How To Avoid Using Best Efforts in a Contract

by Fred Abramson on January 4, 2010 · 0 comments

Many contracts have either no provision directed at performance or have a provision requiring someone to use its best efforts or reasonable efforts. However, there is a big problem because there is no objective way in judging whether someone has performed his best efforts

One way to tackle this problem is by including specific performance levels in the contract.  Here are a few way ideas:

  1. The smallest number of things sold within a certain period of time;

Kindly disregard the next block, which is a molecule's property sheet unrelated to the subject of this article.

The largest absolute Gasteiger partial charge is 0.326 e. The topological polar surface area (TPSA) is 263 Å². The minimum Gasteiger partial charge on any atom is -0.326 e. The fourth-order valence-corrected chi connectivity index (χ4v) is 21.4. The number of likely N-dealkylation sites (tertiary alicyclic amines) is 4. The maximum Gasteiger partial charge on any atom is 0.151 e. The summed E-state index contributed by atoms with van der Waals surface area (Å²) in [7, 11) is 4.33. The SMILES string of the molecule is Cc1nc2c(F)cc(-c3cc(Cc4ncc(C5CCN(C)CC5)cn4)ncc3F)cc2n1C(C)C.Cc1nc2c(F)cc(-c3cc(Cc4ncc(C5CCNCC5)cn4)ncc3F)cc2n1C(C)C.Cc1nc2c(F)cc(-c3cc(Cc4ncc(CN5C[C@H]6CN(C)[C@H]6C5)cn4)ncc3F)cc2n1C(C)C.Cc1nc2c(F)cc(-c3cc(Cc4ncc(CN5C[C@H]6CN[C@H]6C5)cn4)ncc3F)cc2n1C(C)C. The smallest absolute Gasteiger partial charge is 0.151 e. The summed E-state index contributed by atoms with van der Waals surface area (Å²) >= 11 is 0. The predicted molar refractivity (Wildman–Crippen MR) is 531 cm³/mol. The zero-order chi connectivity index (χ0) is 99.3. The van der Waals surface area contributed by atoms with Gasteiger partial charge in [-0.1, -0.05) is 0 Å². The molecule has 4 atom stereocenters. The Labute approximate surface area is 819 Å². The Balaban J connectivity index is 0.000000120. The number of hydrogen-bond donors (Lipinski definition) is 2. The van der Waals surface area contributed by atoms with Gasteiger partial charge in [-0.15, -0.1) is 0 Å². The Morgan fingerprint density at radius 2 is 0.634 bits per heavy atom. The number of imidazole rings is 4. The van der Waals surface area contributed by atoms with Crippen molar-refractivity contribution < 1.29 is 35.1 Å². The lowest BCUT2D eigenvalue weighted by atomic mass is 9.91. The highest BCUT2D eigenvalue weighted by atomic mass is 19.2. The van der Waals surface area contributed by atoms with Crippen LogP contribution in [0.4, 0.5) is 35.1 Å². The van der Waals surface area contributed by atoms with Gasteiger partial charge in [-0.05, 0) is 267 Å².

2. The smallest amount spent within a certain period of time;
  3. The smallest amount of money spent within a certain period of time;
  4. The smallest number of client contacts witin a certain period of time.

From there, you can place a penalty provision for non-performance, examples include:

  1. The ending of the agreement;
  2. If the agreement is an exclusive deal, it can be changed into a non-exclusive;
  3. Loss of discounts.


It is often best to avoid court intervention to decide whether you or the other party used its best efforts to perform as per the terms of the contract.  Be specific in defining the meaning of best efforts.

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